Multilocular adipocytes
  104. What are pericytes?
    • Cells located adjacent to the endothelium lining small blood vessels
    • Contain actin and myosin
    • Have potential to transform into other cells
    • Participate in healing process
  105. What cells turn red when stained with toluidine blue?
    Mast cells
  106. What do mast cells produce?
    • Heparin (anticoagulant)
    • Histamine (vasoconstrictor - increases permeability)
  107. What cells are spherical or ovoid with spherical, eccentric nucleus and the arrangement of chromatin gives the nucleus a cart-wheel-like appearance and are intensely basophilic?
    Plasma cells
  108. What do plasma cells develop from and what do they produce?
    • They develop from B-lymphocytes
    • Produce antibodies (plasma cells are abundant in lymphatic tissues and lamina propria of the GIT)
  109. What do monocytes turn into when they migrate across the blood vessel walls into the connective tissue?
  110. What do macrophages contain?
    Cytoplasmic vacuoles and numerous lysosomes.
  111. What are the three types of fibers and their descriptions?
    • Collagen - wavy
    • Reticular - networks
    • Elastic - Coiled
  112. Where are collagen fibers found?
    • Tendon
    • Ligament
    • Organ capsule
  113. Which fibers are strong and flexible and inelastic?
    Collagen fibers (tendon, ligament, organ capsule)
  114. Which fibers are stained red with Van Gieson's method?
    Collagen fibers
  115. What fibers can be stained with silver impregnation (argyrophilic or argentaffin fibers) or PAS agent?
    Reticular fibers
  116. Where are reticular fibers?
    They form the framework of liver, endocrine, lymphatic organs.
  117. What is the makeup of reticular fibers?
    Individual collagen fibrils (type 3 collagen) coated with proteoglycans and glycoproteins.
  118. What is used to stain elastic fibers?
    • H&E (stains light pink)
    • Stained selectively by orcein and resorcin-fuchsin
  119. Where are elastic fibers found?
    Present in structures that require elasticity e.g., aorta and muscular arteries, nuchal ligament, pinna of ear and lungs.
  120. What is an amporphous ground substance composed of?
    Glycosaminoglycans (GAGs) and proteoglycans
  121. What are the major types of GAGs and where are they found?
    • Hyaluronic acid - vitreous body of eye and in synovial fluid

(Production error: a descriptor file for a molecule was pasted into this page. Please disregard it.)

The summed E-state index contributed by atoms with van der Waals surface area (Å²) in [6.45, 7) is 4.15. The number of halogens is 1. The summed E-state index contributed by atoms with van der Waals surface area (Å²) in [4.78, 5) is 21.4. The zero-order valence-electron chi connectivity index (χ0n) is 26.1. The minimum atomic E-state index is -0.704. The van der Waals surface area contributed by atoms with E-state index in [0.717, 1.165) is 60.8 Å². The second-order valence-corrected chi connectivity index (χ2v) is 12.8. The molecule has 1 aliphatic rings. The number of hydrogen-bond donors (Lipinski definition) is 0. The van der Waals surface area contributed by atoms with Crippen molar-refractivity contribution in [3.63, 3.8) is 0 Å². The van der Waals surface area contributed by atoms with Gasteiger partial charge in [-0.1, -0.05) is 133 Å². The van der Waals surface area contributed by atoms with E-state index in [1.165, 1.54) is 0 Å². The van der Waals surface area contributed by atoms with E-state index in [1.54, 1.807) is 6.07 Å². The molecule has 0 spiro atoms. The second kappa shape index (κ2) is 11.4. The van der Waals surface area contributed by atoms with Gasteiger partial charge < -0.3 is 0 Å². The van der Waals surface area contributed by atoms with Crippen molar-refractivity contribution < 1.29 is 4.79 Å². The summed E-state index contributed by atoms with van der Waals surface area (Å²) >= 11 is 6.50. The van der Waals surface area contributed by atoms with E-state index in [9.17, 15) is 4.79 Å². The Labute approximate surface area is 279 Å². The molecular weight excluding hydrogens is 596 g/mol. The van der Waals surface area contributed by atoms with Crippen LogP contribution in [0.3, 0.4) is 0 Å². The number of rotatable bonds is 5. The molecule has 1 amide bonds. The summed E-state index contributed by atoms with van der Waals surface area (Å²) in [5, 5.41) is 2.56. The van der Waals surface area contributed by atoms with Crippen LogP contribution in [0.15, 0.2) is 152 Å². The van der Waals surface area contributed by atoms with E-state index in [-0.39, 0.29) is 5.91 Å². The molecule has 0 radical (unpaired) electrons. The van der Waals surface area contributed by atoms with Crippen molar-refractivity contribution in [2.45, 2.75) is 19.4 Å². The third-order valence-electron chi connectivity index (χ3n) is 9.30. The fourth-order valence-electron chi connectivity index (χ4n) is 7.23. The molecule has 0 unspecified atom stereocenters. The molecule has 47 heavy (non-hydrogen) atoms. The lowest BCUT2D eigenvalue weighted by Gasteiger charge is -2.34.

• Chondroitin sulphate - cartilage, bone and large blood vessels
    • Dermatin sulphate - tendons and ligaments
    • Keratin sulphate - cartilage and bones
    • Heparin sulphate - arteries and lungs
  122. What are the types of Embryonic CT?
    • Mesenchymal CT
    • Mucous or gelatinous CT
  123. What are the types of adult CT and where are they found?
    • Loose or Areolar CT; beneath the epithelium, around blood vessels and nerves, and in serous membranes
    • Dense CT; Irregular - in capsules of the organs, deep layer of the dermis; Regular - tendons, ligaments and aponeurosis
    • Elastic CT; Nuchal ligament, vocal ligament
    • Reticular CT; Spleen, lymph node and liver
    • Adipose CT; loose CT of mesenteries, around blood vessels and nerves
  124. What does cartilage consist of and lack?
    • Consists of cartilage cells (chondroblasts and chondrocytes) and matrix
    • Lacks blood vessels
  125. Label the parts:
    • A : Perichondrial fibroblast
    • B : Chondroblast
    • C : Interterritorial matrix
    • D : Chondrocyte
    • E : Territorial matrix
  126. Unilocular adipocyte
  127. Label this cell:
    • Hyaline cartilage
    • Find these parts:
    • Chondrocyte
    • Territorial matrix
    • Interterritorial matrix
  128. Label the cartilage:
    • Elastic cartilage
    • Label these parts:
    • Chondrocyte
    • Elastic fibers
  129. Label the picture:
    • Fibrocartilage
    • Label these parts:
    • Collagen fibers
    • Chondrocyte
    • (No perichondrium)
  130. What is cartilage matrix composed of?
    Fibers and ground substance containing proteoglycans and GAGs (chondroitin sulphate, keratin sulphate, hyaluronic acid) and the adhesive molecules (chondronectin and fibronectin).
  131. What are the 3 types of cartilage and where are they found?
    • Hyaline - articular surfaces of bones, nose and trachea
    • Elastic - pinna and epiglottis